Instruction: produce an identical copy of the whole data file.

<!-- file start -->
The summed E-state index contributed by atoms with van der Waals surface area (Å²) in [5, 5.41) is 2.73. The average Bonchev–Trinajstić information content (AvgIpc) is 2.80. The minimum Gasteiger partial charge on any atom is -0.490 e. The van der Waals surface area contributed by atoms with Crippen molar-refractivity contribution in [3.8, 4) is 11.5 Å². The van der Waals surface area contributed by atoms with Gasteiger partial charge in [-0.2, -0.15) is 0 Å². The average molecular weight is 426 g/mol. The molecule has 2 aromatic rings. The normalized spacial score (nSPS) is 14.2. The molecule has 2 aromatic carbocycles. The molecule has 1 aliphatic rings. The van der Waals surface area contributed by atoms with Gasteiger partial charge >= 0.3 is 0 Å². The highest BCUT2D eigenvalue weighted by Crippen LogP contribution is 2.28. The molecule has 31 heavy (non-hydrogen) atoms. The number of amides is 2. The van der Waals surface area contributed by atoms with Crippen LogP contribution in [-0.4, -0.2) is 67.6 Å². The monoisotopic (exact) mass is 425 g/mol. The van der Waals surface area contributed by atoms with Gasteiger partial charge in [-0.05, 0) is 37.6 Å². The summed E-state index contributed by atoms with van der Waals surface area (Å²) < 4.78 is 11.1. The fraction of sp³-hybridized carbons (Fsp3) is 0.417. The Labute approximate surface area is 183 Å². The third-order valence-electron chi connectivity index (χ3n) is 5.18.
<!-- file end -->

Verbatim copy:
The summed E-state index contributed by atoms with van der Waals surface area (Å²) in [5, 5.41) is 2.73. The average Bonchev–Trinajstić information content (AvgIpc) is 2.80. The minimum Gasteiger partial charge on any atom is -0.490 e. The van der Waals surface area contributed by atoms with Crippen molar-refractivity contribution in [3.8, 4) is 11.5 Å². The van der Waals surface area contributed by atoms with Gasteiger partial charge in [-0.2, -0.15) is 0 Å². The average molecular weight is 426 g/mol. The molecule has 2 aromatic rings. The normalized spacial score (nSPS) is 14.2. The molecule has 2 aromatic carbocycles. The molecule has 1 aliphatic rings. The van der Waals surface area contributed by atoms with Gasteiger partial charge >= 0.3 is 0 Å². The highest BCUT2D eigenvalue weighted by Crippen LogP contribution is 2.28. The molecule has 31 heavy (non-hydrogen) atoms. The number of amides is 2. The van der Waals surface area contributed by atoms with Crippen LogP contribution in [-0.4, -0.2) is 67.6 Å². The monoisotopic (exact) mass is 425 g/mol. The van der Waals surface area contributed by atoms with Gasteiger partial charge in [-0.05, 0) is 37.6 Å². The summed E-state index contributed by atoms with van der Waals surface area (Å²) < 4.78 is 11.1. The fraction of sp³-hybridized carbons (Fsp3) is 0.417. The Labute approximate surface area is 183 Å². The third-order valence-electron chi connectivity index (χ3n) is 5.18.